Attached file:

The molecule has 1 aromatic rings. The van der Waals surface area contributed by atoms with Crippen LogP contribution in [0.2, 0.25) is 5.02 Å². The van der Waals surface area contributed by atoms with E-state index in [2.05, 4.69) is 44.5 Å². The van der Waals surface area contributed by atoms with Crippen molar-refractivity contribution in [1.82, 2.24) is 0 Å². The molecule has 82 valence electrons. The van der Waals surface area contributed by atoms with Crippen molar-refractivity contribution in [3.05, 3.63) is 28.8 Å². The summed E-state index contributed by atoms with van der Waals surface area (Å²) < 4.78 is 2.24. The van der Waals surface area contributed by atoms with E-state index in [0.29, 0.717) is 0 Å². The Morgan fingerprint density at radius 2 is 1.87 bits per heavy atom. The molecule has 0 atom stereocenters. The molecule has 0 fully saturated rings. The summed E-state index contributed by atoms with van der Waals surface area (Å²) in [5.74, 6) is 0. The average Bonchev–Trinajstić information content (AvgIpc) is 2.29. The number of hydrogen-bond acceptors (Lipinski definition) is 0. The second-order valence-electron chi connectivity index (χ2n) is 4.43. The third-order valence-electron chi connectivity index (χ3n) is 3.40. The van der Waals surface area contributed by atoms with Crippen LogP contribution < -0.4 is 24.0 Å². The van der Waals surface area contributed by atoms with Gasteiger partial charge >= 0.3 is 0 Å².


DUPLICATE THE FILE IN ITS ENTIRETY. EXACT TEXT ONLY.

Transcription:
The molecule has 1 aromatic rings. The van der Waals surface area contributed by atoms with Crippen LogP contribution in [0.2, 0.25) is 5.02 Å². The van der Waals surface area contributed by atoms with E-state index in [2.05, 4.69) is 44.5 Å². The van der Waals surface area contributed by atoms with Crippen molar-refractivity contribution in [1.82, 2.24) is 0 Å². The molecule has 82 valence electrons. The van der Waals surface area contributed by atoms with Crippen molar-refractivity contribution in [3.05, 3.63) is 28.8 Å². The summed E-state index contributed by atoms with van der Waals surface area (Å²) < 4.78 is 2.24. The van der Waals surface area contributed by atoms with E-state index in [0.29, 0.717) is 0 Å². The Morgan fingerprint density at radius 2 is 1.87 bits per heavy atom. The molecule has 0 atom stereocenters. The molecule has 0 fully saturated rings. The summed E-state index contributed by atoms with van der Waals surface area (Å²) in [5.74, 6) is 0. The average Bonchev–Trinajstić information content (AvgIpc) is 2.29. The number of hydrogen-bond acceptors (Lipinski definition) is 0. The second-order valence-electron chi connectivity index (χ2n) is 4.43. The third-order valence-electron chi connectivity index (χ3n) is 3.40. The van der Waals surface area contributed by atoms with Crippen LogP contribution < -0.4 is 24.0 Å². The van der Waals surface area contributed by atoms with Gasteiger partial charge >= 0.3 is 0 Å².